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Watch how HRE makes its newest 3D-printed titanium wheel

Watch how HRE makes its newest 3D-printed titanium wheel

HRE’s newest wheel looks like it shouldn’t exist. It features overlapping pass-throughs, has absurd angles, looks as fragile as a pretzel, and is lighter than an average passenger car tire. Built from carbon fiber and titanium, it’s one of the most advanced wheels ever made, and it’s only possible because of additive manufacturing.

The wheel seen here is HRE’s second generation of the HRE3D+. The first version was released in November, 2018, with the claimed title of the world’s first 3D-printed titanium wheel. The HRE3D+V2, as we’ll call it, takes everything learned from the first model and improves upon it.

HRE called upon GE Additive for two unique manufacturing processes, Direct Metal Laser Melting (DMLM) and Electron Beam Melting (EBM). DMLM melts extremely fine layers of titanium powder on top of each other to create structures. EBM, which was used on HRE3D+V1, uses a concentrated beam of electrons to melt and join raw metals within a vacuum. These wheels are not simply melted into their final form, however. Several steps of removing the powder, removing structural supports within the 3D parts, machine finishing, hand finishing, and cleaning are required to complete the end result. According to HRE, the refined process of the HRE3D+V2 cuts down raw titanium material waste from 80 percent to five percent.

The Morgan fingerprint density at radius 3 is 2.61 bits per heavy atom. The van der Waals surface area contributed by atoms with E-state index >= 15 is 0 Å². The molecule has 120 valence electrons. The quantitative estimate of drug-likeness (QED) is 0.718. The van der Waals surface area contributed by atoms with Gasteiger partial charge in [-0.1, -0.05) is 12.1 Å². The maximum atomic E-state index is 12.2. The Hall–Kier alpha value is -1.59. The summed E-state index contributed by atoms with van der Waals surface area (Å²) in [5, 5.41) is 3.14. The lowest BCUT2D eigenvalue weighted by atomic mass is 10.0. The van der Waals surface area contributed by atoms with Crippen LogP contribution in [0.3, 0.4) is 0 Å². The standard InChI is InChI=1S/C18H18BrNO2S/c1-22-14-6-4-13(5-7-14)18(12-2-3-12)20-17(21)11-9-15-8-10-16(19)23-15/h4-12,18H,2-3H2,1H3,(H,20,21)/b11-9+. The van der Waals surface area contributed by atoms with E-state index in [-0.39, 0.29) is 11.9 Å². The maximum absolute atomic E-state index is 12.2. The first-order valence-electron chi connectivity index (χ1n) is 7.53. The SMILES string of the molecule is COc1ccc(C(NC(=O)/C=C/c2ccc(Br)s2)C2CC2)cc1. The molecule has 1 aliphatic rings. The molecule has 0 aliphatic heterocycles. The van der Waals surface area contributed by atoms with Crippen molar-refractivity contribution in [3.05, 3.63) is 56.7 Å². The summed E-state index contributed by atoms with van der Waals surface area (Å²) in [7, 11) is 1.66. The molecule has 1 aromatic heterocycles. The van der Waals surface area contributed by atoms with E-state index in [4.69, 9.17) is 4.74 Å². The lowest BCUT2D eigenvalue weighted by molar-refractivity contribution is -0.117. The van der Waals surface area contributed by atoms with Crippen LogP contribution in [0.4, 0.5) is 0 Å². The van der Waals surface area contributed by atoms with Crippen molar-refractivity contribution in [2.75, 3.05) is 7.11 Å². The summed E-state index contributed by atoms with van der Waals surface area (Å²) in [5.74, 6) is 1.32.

The new wheel is also lighter. Whereas 20- and 21-inch HRE3D+ wheels weighed 20 and 23 pounds, the HRE3D+V2 wheels weigh 16 and 19 pounds. The first wheels were built from six parts and a carbon fiber barrel, but the new wheel has a redesigned center area and uses only five printed parts that again join a carbon fiber barrel.

To show off the new design, HRE put the fresh model on a gorgeous 2019 Ford GT. The wheels debuted this week at GE Additive’s booth at RAPID + TCT 2019 in Detroit. See how the melting processes work in the feature video below.


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